WASHINGTON'S LEADING BUSINESS MAGAZINE

The Rules of Engagement

Giving staff something to believe is the modus operandi of MultiCare’s John Long.
By Myke Folger |   March 2010   |  FROM THE PRINT EDITION
Photograph by Hayley Young

LiH

Outstanding Health Care Executive (Puget Sound Region): Tie

Doctors, administrators, nurses, you name it. They were not
happy when their workplace, Puyallup-based Good Samaritan Hospital, was taken
over by Tacoma's MultiCare Health System. Newly appointed CEO John Long had a
Herculean task ahead of him.

How was he to change the downtrodden culture within an
overextended organization and make employees know that he was for real, that
the new partnership was for real? He would give them a tower.

"The community had been promised a new hospital for 15 or 20
years, and it [the new facility] just couldn't be pulled off," Long says. "The
affiliation enabled us to fulfill that promise. That was the cornerstone of the
agreement, to build the tower."

John Long
John Long of Tacoma's MultiCare gave the staff of Good
Samaritan Hospital a new sense of community by pledging to build a new tower, and
then following through.

The $400 million tower, spreading across 350,000 square feet
and nine stories, is on track for a 2011 opening-which, Long insists, wouldn't
have happened without MultiCare's medical expertise, financial backing and
creditworthiness.

But when Long outlined the construction of the tower as a
goal, the staff remained skeptical. Long was the hospital's sixth president in
six years. Employee morale was not hostile, but it was defeated. So when Long
came on board in 2006, he met with every staff member he could and outlined the
vision: that MultiCare Good Samaritan would be the trusted regional medical
center of choice for every person in east Pierce County. And he set a deadline
to achieve that goal.

"This was our vision for 2012," Long says. Administrators
translated that into annual targets, and Long kept the staff in the loop.
Gradually, things began to change.

Long saw two things in particular. The first was a
significant improvement in morale between 2006, when employees gave abysmal
scores on a morale survey, and the end of 2007, when the staff offered a
phenomenally better response on a similar survey. The second event was the
groundbreaking for the tower, and when everyone saw truckloads of steel coming
in.

"Some of the greatest cynics felt it was finally happening,"
Long says. "Even the most cynical of doctors said, 'You know, this is really
going to happen.'"

The turnaround in morale at MultiCare Good Samaritan has
resulted in new momentum. The quality of care has risen, financial performance
has improved and employee satisfaction is high.

"You could call 25 doctors and hear, 'This is a really good
place,'" Long says. "It's been a great journey for the staff and community."

 

Engaging with the Mission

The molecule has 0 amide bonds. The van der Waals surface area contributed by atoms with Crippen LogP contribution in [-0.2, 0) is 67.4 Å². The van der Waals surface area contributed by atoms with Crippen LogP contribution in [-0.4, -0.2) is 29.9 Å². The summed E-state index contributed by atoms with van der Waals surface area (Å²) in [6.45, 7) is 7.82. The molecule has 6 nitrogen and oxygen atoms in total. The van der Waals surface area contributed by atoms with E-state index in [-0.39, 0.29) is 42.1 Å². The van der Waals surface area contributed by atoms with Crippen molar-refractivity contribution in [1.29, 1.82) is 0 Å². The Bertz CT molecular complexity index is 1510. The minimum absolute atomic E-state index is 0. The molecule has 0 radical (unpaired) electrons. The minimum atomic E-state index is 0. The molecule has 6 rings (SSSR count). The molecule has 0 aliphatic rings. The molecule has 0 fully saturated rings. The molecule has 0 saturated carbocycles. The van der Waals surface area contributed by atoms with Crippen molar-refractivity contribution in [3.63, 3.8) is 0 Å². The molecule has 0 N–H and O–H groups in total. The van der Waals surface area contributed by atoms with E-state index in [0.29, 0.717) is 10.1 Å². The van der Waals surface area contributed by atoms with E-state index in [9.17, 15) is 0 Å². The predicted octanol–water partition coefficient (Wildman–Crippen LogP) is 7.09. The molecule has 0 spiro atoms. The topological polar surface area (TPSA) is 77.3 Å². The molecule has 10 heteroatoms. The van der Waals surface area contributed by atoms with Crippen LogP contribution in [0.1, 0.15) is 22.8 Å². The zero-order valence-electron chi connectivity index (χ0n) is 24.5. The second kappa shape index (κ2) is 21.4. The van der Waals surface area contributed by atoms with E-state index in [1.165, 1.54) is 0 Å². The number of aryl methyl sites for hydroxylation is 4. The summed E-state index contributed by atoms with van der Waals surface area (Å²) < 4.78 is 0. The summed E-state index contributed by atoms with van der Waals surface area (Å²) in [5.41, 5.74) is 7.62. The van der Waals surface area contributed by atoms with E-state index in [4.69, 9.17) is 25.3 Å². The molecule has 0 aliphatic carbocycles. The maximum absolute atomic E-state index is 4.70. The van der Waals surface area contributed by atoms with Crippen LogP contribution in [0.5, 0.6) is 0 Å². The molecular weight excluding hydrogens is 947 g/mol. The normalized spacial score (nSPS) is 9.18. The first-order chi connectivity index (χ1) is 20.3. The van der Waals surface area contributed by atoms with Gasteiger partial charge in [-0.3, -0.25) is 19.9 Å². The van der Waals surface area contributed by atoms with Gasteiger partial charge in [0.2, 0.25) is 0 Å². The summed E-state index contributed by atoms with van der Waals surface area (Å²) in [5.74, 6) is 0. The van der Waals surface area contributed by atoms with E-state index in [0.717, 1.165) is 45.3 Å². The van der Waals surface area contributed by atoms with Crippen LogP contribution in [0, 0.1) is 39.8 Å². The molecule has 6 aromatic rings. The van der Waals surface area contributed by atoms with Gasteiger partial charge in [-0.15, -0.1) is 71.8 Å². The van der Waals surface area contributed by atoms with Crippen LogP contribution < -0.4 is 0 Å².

Craig Hendrickson expands Overlake's mission.

Overlake Hospital Medical Center in Bellevue has also
benefited from substantial new investments. Under the stewardship of CEO Craig
Hendrickson, Overlake saw the construction of its $133 million south tower,
which increased the hospital's size and capacity by nearly one-third.
Hendrickson also supervised off-campus renovation and construction initiatives
including refurbishing the Paccar Education Center, expanding and relocating
Overlake Medical Center Issaquah, remodeling the Childbirth Center and adding a
helipad to support the hospital's Level III Trauma Center. In addition,
Hendrickson is guiding the hospital as it heads into a $32 million, fully
integrated, electronic medical-record-keeping system.

"The major advantage of that is the ability to transfer more
complete information electronically," Hendrickson explains. And with the new helipad
in place, Overlake may see more of the patients that are now routinely flown to
Harborview Medical Center in Seattle.

But one of the most crucial programs he introduced to the
organization was the launch of a cultural crusade to focus on accountability.
He brought in consultants to help define the problems and to establish some
basic values that would promote the hospital's mission and vision. Then he
followed up with staff training to make sure everyone understood what needed to
happen and to engage the employees in the creation and maintenance of that
culture.

"In the end, it [Overlake's culture] empowers and engages
them in their profession and with the whole organization," Hendrickson says.
"When you're working on culture, you're never done with it."

To make sure that the program was effective, Hendrickson had
the hospital's health care advisory board develop a survey tool that measures
not just job satisfaction but also employee engagement with the culture and
mission of the organization. The survey results are too new to draw
conclusions. But Hendrickson points out that 88 percent of the 2,500 employees
at Overlake took the survey-that in itself is an impressive show of engagement.

 

Runner-Up:

Michael Carter, CEO, Stevens Hospital

In the three years that Carter has led Stevens Hospital in
Shoreline, he converted the financially hemorrhaging health care provider into
a thriving institution and started capital additions and improvements that
exceed $18 million. The development and expansion of programs and services in
wound healing, women's services, cardiac care and a mother/baby unit rank among
the best in the nation.

 

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